IT Confidential: Choose Your Intrusion: Who's Your Friend?
I'm as big a fan of government intrusion as the next person, but things may have gotten a little out of hand lately.
Take last week's legal contretemps between the Justice Department and Google. Forget for a minute that Google really faces no downside by refusing the government's request to turn over search data. Even if Google loses the case and has to turn over some (truncated) amount of (very general) information about a (random) selection of searches, it still wins in the court of public opinion as a defender of personal privacy. As my colleague Chris Murphy put it, Google should take the court costs out of its marketing budget.
Why should the federal government demand that search providers turn over their hard-earned data? Finders keepers, after all. Besides, search data is meaningless without context. Just because a man was convicted recently of killing his wife based partly on evidence of Internet searches for terms like "neck," "snap," and "break," what does that prove? That he was a do-it-yourself-Thanksgiving guy, as much as anything else, if you ask me.
Who would I rather have in possession of my search data: the feds, who say they want to use it to craft legislation to help control pornography on the Internet? Or Google, which wants to do nothing with it but protect my privacy ... and share it with some marketing people, too? But so what? Never enough spam, I say.
A New Jersey assemblyman was inundated with E-mails and vilified in the blogosphere for introducing a bill that would require people posting comments on local discussion boards to provide their real names and addresses. Critics tried to explain to the Internet-ignorant assemblyman that the law wasn't only unconstitutional but impossible to enforce, and one blog celeb called it the "stupidest legislation in memory." The assemblyman says he was simply trying to tone down the false and defamatory content appearing on those boards. But isn't it more likely he was actually trying to regulate the Internet and keep track of troublemakers? That's my reading, anyway, and I know I'm not alone.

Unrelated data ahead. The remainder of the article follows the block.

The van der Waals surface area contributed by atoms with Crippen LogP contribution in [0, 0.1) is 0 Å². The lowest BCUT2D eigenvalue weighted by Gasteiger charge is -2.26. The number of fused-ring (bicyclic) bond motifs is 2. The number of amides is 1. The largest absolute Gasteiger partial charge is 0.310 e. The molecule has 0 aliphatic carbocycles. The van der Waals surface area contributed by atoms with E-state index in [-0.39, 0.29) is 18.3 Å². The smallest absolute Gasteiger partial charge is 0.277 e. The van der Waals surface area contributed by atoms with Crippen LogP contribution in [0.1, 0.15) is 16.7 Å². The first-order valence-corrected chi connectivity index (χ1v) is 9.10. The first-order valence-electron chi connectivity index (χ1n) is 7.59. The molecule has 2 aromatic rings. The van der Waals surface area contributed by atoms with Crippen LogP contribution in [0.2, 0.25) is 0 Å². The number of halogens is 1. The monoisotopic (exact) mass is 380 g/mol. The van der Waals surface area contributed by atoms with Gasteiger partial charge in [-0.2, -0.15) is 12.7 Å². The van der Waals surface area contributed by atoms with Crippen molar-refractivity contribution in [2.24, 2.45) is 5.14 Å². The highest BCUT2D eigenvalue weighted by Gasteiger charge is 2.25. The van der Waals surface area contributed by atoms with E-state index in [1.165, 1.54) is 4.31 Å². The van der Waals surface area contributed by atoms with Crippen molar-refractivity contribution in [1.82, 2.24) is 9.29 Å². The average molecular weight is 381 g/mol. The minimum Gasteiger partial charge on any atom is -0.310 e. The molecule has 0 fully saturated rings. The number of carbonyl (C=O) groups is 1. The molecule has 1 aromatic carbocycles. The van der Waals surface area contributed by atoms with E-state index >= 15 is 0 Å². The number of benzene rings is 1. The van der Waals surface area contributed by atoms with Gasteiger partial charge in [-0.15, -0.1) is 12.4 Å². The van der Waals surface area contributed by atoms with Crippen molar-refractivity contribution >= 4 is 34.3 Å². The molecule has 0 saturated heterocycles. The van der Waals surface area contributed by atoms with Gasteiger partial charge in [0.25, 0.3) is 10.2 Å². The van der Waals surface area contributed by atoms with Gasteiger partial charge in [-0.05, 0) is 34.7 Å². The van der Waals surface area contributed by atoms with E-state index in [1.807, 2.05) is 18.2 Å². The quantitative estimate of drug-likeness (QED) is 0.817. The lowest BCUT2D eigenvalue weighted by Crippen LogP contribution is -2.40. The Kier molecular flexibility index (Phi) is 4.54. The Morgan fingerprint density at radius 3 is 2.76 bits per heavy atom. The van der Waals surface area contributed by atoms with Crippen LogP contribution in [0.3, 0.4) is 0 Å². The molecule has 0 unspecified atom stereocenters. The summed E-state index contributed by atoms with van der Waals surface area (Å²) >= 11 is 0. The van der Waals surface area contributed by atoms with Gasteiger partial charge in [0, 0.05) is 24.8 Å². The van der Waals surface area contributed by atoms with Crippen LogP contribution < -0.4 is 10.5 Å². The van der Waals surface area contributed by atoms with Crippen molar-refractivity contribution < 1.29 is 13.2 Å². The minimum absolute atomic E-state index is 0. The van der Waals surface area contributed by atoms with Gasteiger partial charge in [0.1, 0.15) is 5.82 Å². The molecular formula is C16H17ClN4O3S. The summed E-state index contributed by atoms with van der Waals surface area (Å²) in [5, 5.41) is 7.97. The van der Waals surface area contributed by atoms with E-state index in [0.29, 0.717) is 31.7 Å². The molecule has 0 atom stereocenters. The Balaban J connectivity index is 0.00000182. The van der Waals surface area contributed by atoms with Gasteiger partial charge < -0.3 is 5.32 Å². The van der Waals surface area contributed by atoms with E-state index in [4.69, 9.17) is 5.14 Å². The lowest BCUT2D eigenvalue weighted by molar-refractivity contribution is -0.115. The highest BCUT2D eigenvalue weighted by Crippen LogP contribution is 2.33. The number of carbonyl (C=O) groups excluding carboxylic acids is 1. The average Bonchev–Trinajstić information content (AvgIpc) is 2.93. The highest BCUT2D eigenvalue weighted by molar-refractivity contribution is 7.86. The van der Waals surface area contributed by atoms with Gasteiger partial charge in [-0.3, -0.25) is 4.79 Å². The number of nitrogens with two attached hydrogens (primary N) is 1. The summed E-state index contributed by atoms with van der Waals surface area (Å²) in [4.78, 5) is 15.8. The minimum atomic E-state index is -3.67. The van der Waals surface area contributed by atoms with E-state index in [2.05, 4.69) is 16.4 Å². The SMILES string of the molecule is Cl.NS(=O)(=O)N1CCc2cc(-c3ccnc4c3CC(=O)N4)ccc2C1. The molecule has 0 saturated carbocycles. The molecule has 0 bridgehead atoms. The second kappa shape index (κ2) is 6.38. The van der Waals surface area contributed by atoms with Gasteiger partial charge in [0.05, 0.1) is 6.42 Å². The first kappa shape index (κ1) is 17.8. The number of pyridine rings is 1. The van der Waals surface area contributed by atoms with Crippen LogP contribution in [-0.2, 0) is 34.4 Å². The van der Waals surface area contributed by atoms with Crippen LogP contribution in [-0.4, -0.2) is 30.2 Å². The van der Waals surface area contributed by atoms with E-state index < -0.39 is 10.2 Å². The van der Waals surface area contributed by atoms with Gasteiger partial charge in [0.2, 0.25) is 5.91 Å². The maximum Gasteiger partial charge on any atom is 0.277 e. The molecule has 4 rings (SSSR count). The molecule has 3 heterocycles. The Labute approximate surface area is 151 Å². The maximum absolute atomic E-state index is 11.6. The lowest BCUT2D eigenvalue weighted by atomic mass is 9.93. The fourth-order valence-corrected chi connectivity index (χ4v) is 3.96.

And finally, the Kentucky House of Representatives recently passed legislation outlawing the sport of Internet hunting. This is the practice of aiming and firing a weapon from a remote location through the use of broadband video and remote-control technology over the Internet. I know it sounds absurd and offensive, but let's think it through. Do the animals know the difference between remote hunting and local hunting? Not likely. So who is it offending? IP TV is the hottest thing on the Web, and hunting is losing favor with young people, so the marketing possibilities are obvious. Hunting is deep in the soul of mankind, but given the evolution of his physical manifestation, Internet hunting may be mankind's next best alternative to actually having to tramp around in the woods. So let's not be too hasty.
In a related story: A representative of the National Association of Theater Owners told a Las Vegas conference last week that the organization would ask federal authorities for permission to jam reception to stop annoying cell-phone conversations during movies, in an effort to reverse a downward trend in movie theater attendance. Hey, here's a suggestion--why not make the movies more interesting? Do you have a suggestion, or an industry tip? Send it to email@example.com, or phone 516-562-5326.
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